The Gulag Archipelago, 1918-1956: An Experiment in Literary Investigation

The Gulag Archipelago, 1918-1956: An Experiment in Literary Investigation

Paperback

$4.95
View All Available Formats & Editions
MARKETPLACE
1 New & Used Starting at $4.01

Overview

A classic bestseller--this monumental work from a Nobel Prize-winning writer documents Soviet political repression.

Product Details

ISBN-13: 9780060803964
Publisher: HarperCollins Publishers
Publication date: 09/01/1979
Product dimensions: 6.00(w) x 1.25(h) x 9.00(d)

About the Author

After serving as a decorated captain in the Soviet Army during World War II, Aleksandr I. Solzhenitsyn (1918-2008) was sentenced to prison for eight years for criticizing Stalin and the Soviet government in private letters. Solzhenitsyn vaulted from unknown schoolteacher to internationally famous writer in 1962 with the publication of his novella One Day in the Life of Ivan Denisovich; he was awarded the Nobel Prize in Literature in 1968. The writer's increasingly vocal opposition to the regime resulted in another arrest, a charge of treason, and expulsion from the USSR in 1974, the year The Gulag Archipelago, his epic history of the Soviet prison system, first appeared in the West. For eighteen years, he and his family lived in Vermont. In 1994 he returned to Russia. Aleksandr Solzhenitsyn died at his home in Moscow in 2008.

Customer Reviews

Most Helpful Customer Reviews

See All Customer Reviews

Gulag Archipelago 1918-1956: An Experiment in Literary Investigation 5 out of 5 based on 0 ratings. 5 reviews.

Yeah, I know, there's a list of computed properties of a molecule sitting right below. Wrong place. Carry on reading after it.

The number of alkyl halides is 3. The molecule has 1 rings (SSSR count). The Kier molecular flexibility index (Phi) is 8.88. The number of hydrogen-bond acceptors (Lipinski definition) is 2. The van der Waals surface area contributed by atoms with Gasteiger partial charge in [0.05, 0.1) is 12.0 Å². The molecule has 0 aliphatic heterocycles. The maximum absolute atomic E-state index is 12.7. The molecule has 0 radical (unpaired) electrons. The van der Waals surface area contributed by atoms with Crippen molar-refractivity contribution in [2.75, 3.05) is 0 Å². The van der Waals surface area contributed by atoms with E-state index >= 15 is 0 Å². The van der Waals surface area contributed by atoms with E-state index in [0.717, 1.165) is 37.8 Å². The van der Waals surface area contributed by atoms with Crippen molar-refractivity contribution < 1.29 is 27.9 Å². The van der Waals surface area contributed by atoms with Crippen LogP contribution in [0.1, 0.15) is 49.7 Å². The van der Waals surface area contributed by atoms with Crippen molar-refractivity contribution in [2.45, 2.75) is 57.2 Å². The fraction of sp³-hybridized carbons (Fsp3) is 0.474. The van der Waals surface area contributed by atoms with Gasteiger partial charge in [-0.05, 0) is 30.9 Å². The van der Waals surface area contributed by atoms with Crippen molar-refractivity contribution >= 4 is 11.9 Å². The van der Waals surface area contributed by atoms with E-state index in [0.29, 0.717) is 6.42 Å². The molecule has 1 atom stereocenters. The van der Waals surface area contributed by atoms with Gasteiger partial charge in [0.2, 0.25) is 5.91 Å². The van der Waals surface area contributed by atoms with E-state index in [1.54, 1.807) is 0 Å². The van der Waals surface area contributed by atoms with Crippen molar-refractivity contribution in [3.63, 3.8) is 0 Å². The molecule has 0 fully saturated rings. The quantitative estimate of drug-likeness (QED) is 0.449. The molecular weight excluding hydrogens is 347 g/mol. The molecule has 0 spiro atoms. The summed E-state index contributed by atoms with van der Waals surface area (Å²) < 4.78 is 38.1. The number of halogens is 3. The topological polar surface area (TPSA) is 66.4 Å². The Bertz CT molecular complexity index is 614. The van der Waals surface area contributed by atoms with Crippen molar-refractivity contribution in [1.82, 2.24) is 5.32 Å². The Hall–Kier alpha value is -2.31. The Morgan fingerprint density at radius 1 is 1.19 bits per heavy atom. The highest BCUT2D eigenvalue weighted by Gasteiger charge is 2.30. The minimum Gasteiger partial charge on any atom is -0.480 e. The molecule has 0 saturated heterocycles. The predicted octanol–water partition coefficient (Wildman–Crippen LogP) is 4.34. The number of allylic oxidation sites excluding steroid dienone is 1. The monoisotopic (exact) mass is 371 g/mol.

andrewlovesoldbooks on LibraryThing More than 1 year ago
This book makes me want to never complain about anything ever again.The Gulag Archipelago details the suffering faced by countless millions in the U.S.S.R.'s prison and labor camp system. It is a book beyond review - Solzhenitsyn has profound insight, devastating wit, and a staggering memory.From page 590:"What about the main thing in life, all its riddles? If you want, I'll spell it out for you right now. Do no pursue what is illusory - property and position: all that is gained at the expense of your nerves decade after decade, and is confiscated in one fell night. Live with a steady superiority over life - don't be afraid of misfortune, and do not yearn after happiness; it is, after all, all the same: the bitter doesn't last forever, and the sweet never fills the cup to overflowing. It is enough if you don't freeze in the cold and if thirst and hunger don't claw at your insides. If your back isn't broken, if your feet can walk, if both arms can bend, if both eyes see, and if both ears hear, then whom should you envy? And why? Our envy of other devours us most of all. Rub your eyes and purify your heart - a prize above all else in the world those who love you and wish you well. Do no hurt them or scold them, and never part from any of them in anger; after all, you simply do not know: it might be your last act before your arrest, and that will be how you are imprinted in their memory!"
figre on LibraryThing More than 1 year ago